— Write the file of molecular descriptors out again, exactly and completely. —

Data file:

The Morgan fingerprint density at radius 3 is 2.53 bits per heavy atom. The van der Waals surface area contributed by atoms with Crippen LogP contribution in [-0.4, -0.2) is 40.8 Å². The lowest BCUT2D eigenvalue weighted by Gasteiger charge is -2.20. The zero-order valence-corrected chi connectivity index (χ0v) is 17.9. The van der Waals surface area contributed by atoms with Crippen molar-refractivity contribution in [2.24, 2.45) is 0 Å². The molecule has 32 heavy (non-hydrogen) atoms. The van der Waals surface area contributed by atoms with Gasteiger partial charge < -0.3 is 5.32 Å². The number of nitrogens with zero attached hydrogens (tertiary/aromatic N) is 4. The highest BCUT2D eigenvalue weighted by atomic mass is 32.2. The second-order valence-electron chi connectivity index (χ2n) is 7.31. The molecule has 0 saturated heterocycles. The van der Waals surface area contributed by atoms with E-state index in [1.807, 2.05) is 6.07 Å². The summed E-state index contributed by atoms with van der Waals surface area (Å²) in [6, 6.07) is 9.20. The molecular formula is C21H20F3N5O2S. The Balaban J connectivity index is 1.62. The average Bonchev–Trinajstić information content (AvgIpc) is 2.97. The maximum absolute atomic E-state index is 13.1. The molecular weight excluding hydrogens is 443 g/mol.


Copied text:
The Morgan fingerprint density at radius 3 is 2.53 bits per heavy atom. The van der Waals surface area contributed by atoms with Crippen LogP contribution in [-0.4, -0.2) is 40.8 Å². The lowest BCUT2D eigenvalue weighted by Gasteiger charge is -2.20. The zero-order valence-corrected chi connectivity index (χ0v) is 17.9. The van der Waals surface area contributed by atoms with Crippen molar-refractivity contribution in [2.24, 2.45) is 0 Å². The molecule has 32 heavy (non-hydrogen) atoms. The van der Waals surface area contributed by atoms with Gasteiger partial charge < -0.3 is 5.32 Å². The number of nitrogens with zero attached hydrogens (tertiary/aromatic N) is 4. The highest BCUT2D eigenvalue weighted by atomic mass is 32.2. The second-order valence-electron chi connectivity index (χ2n) is 7.31. The molecule has 0 saturated heterocycles. The van der Waals surface area contributed by atoms with E-state index in [1.807, 2.05) is 6.07 Å². The summed E-state index contributed by atoms with van der Waals surface area (Å²) in [6, 6.07) is 9.20. The molecular formula is C21H20F3N5O2S. The Balaban J connectivity index is 1.62. The average Bonchev–Trinajstić information content (AvgIpc) is 2.97. The maximum absolute atomic E-state index is 13.1. The molecular weight excluding hydrogens is 443 g/mol.